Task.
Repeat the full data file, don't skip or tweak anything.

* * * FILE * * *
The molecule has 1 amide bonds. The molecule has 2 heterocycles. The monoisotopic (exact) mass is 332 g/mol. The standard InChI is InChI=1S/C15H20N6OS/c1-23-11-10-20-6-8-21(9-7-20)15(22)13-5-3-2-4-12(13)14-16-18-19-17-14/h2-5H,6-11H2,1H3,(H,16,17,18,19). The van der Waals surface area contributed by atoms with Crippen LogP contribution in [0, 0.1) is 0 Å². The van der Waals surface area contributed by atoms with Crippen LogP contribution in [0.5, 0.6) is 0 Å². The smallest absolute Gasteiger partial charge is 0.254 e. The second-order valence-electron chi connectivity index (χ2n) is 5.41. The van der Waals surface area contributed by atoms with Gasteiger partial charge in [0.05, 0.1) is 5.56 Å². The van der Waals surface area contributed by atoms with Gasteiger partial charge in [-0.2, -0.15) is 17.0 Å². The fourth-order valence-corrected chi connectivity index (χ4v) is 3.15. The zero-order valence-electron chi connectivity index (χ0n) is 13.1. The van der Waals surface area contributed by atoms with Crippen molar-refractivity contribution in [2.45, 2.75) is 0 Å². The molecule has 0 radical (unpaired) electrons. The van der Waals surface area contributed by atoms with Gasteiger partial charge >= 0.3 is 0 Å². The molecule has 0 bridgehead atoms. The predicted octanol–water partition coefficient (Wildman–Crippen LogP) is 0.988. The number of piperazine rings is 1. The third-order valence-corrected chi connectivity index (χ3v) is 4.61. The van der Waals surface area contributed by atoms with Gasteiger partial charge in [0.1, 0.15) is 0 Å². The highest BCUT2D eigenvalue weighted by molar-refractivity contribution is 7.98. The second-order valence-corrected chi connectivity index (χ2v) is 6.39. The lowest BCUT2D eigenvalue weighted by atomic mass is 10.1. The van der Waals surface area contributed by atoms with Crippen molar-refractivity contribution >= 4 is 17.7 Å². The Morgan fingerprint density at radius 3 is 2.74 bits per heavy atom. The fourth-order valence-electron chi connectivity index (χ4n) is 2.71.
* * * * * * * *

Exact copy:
The molecule has 1 amide bonds. The molecule has 2 heterocycles. The monoisotopic (exact) mass is 332 g/mol. The standard InChI is InChI=1S/C15H20N6OS/c1-23-11-10-20-6-8-21(9-7-20)15(22)13-5-3-2-4-12(13)14-16-18-19-17-14/h2-5H,6-11H2,1H3,(H,16,17,18,19). The van der Waals surface area contributed by atoms with Crippen LogP contribution in [0, 0.1) is 0 Å². The van der Waals surface area contributed by atoms with Crippen LogP contribution in [0.5, 0.6) is 0 Å². The smallest absolute Gasteiger partial charge is 0.254 e. The second-order valence-electron chi connectivity index (χ2n) is 5.41. The van der Waals surface area contributed by atoms with Gasteiger partial charge in [0.05, 0.1) is 5.56 Å². The van der Waals surface area contributed by atoms with Gasteiger partial charge in [-0.2, -0.15) is 17.0 Å². The fourth-order valence-corrected chi connectivity index (χ4v) is 3.15. The zero-order valence-electron chi connectivity index (χ0n) is 13.1. The van der Waals surface area contributed by atoms with Crippen molar-refractivity contribution in [2.45, 2.75) is 0 Å². The molecule has 0 radical (unpaired) electrons. The van der Waals surface area contributed by atoms with Gasteiger partial charge >= 0.3 is 0 Å². The molecule has 0 bridgehead atoms. The predicted octanol–water partition coefficient (Wildman–Crippen LogP) is 0.988. The number of piperazine rings is 1. The third-order valence-corrected chi connectivity index (χ3v) is 4.61. The van der Waals surface area contributed by atoms with Gasteiger partial charge in [0.1, 0.15) is 0 Å². The highest BCUT2D eigenvalue weighted by molar-refractivity contribution is 7.98. The second-order valence-corrected chi connectivity index (χ2v) is 6.39. The lowest BCUT2D eigenvalue weighted by atomic mass is 10.1. The van der Waals surface area contributed by atoms with Crippen molar-refractivity contribution >= 4 is 17.7 Å². The Morgan fingerprint density at radius 3 is 2.74 bits per heavy atom. The fourth-order valence-electron chi connectivity index (χ4n) is 2.71.